10 Things Parents Can Do to Prevent Violence in School Communities
10 Things Parents Can Do to Prevent Violence in Your School Community
1. Talk to Your Children
Keeping the lines of communication open with your children and teens is an important step to keeping involved in their schoolwork, friends, and activities.
Ask open-ended questions and use phrases such as "tell me more" and "what do you think?" Phrases like these show your children that you are listening and that you want to hear more about their opinions, ideas, and how they view the world.
Start important discussions with your children—about violence, smoking, drugs, sex, drinking, death—even if the topics are difficult or embarrassing. Don't wait for your children or teens to come to you. Connect your children to peer groups; to afford them a safe, positive environment amongst their age groups to discuss & have a supportive network of peers.
2. Set Clear Rules and Limits for Your Children
Children need clearly defined rules and limits set for them so that they know what is expected of them and the consequences for not complying. When setting family rules and limits, be sure children understand the purpose behind the rules and be consistent in enforcing them. Engage them in accountability responsibilities toward their peers; further reinforces positive, healthy behavior such as conflict resolution, etc.
Discipline is more effective if children have been involved in establishing the rules and, oftentimes, in deciding the consequences. Remember to be fair and flexible—as your children grow older, they become ready for expanded rights and changes in rules and limits. Show your children through your actions how to adhere to rules and regulations, be responsible, have empathy toward others, control anger, and manage stress.
3. Know the Warning Signs
Knowing what's normal behavior for your son or daughter can help you recognize even small changes in behavior and give you an early warning that something is troubling your child.
Sudden changes—from subtle to dramatic—should alert parents to potential problems. These could include withdrawal from friends, decline in grades, abruptly quitting sports or clubs the child had previously enjoyed, sleep disruptions, eating problems, evasiveness, lying, and chronic physical complaints (stomachache or headaches).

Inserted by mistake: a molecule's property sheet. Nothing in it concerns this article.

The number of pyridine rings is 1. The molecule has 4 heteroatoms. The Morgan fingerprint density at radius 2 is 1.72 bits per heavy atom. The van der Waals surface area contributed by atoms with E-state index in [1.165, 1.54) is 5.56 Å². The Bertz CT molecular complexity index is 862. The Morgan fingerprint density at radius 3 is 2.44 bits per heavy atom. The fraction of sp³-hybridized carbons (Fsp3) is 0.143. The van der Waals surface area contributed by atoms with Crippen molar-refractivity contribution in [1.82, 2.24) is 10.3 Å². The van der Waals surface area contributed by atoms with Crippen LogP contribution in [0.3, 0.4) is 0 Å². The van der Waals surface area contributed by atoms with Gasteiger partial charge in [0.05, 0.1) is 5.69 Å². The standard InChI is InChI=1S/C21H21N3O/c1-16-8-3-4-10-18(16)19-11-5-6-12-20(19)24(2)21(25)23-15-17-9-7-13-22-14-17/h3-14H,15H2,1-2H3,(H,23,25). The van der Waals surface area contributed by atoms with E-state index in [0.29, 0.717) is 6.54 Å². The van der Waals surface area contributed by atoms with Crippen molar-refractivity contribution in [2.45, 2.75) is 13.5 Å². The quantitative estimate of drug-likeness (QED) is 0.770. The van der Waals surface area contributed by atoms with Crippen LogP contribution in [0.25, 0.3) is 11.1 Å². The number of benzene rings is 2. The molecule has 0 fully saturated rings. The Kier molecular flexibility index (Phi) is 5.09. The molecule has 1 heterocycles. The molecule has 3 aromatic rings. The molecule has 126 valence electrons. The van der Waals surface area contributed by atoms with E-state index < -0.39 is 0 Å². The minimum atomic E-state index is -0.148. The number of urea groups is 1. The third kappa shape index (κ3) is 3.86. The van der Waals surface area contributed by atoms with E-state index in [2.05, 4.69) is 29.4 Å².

4. Don't Be Afraid to Parent; Know When to Intervene
Parents need to step in and intervene when children exhibit behavior or attitudes that could potentially harm them or others. And you don't have to deal with problems alone—the most effective interventions have parent, school, and health professionals working together to provide on-going monitoring and support.
5. Stay Involved in Your Child's School
Show your children you believe education is important and that you want your children to do their best in school by being involved in their education. Get to know your child's teachers and help them get to know you and your child. Communicate with your child's teachers throughout the school year, not just when problems arise.
Stay informed of school events, class projects, and homework assignments. Attend all parent orientation activities and parent-teacher conferences. Volunteer to assist with school functions
Help your children seek a balance between schoolwork and outside activities. Parents also need to not only understand but support school rules and goals & make those clear to their children.
6. Join Your Local PTA or a Violence Prevention Coalition
According to the National Crime Prevention Council, the crime rate can decrease by as much as 30 percent when a violence prevention initiative is a community-wide effort. All parents, students, school staff, and members of the community need to be a part of creating safe school environments for our children.
Many PTAs and other school-based groups such as The Uvalde Foundation For Kids, are working to identify the problems and causes of school violence and possible solutions for violence prevention.
7. Help to Organize a Community Violence Prevention Forum
Parents, school officials, and community members working together can be the most effective way to prevent violence in our schools. The Uvalde Foundation For Kids helps empower school communities themselves to address & prevent violence.
8. Help Develop A School Violence Prevention and Response Plan
School communities that have violence prevention plans and crisis management teams in place are more prepared to identify and avert potential problems and to know what to do when a crisis happens.
The most effective violence prevention and response plans are developed in cooperation with school and health officials, parents, and community members. These plans include descriptions of school safety policies, early warning signs, intervention strategies (including district-wide policies that ensure secure firearm storage education), emergency response plans, and post-crisis procedures.
9. Know How to Deal With the Media in a Crisis
Good public relations and media relations start with understanding how the media works and what they expect from organizations that issue press releases, hold press conferences, and distribute media kits.
10. Work to Influence Lawmakers
Writing an editorial for the local newspaper, holding a petition drive, speaking before a school board meeting, or sending a letter to your legislator can be effective ways to voice your opinion and gain support from decision makers for violence prevention programs in your community.
Working with other concerned parents, teachers, and community members, you can influence local, state and even federal decisions that affect the education, safety, and well-being of our children.
Advocate for violence prevention and connect with local & state officials on issues of concern.